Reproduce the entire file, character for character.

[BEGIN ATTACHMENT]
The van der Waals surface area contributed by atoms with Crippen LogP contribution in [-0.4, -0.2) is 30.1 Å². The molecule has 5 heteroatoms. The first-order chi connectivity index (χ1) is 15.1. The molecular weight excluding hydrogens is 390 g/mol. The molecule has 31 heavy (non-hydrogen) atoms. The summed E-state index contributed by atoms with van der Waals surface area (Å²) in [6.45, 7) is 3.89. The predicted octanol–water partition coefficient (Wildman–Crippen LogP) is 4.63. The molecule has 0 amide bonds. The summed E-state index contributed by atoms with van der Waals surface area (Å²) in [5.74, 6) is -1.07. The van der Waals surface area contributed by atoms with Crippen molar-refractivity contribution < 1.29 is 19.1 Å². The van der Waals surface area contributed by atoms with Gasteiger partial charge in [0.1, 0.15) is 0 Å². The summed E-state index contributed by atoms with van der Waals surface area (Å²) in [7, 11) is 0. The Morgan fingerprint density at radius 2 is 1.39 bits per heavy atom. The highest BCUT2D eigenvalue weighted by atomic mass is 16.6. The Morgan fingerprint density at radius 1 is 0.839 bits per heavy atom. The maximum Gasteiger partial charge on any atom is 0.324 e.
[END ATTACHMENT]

The van der Waals surface area contributed by atoms with Crippen LogP contribution in [-0.4, -0.2) is 30.1 Å². The molecule has 5 heteroatoms. The first-order chi connectivity index (χ1) is 15.1. The molecular weight excluding hydrogens is 390 g/mol. The molecule has 31 heavy (non-hydrogen) atoms. The summed E-state index contributed by atoms with van der Waals surface area (Å²) in [6.45, 7) is 3.89. The predicted octanol–water partition coefficient (Wildman–Crippen LogP) is 4.63. The molecule has 0 amide bonds. The summed E-state index contributed by atoms with van der Waals surface area (Å²) in [5.74, 6) is -1.07. The van der Waals surface area contributed by atoms with Crippen molar-refractivity contribution < 1.29 is 19.1 Å². The van der Waals surface area contributed by atoms with Gasteiger partial charge in [0.1, 0.15) is 0 Å². The summed E-state index contributed by atoms with van der Waals surface area (Å²) in [7, 11) is 0. The Morgan fingerprint density at radius 2 is 1.39 bits per heavy atom. The highest BCUT2D eigenvalue weighted by atomic mass is 16.6. The Morgan fingerprint density at radius 1 is 0.839 bits per heavy atom. The maximum Gasteiger partial charge on any atom is 0.324 e.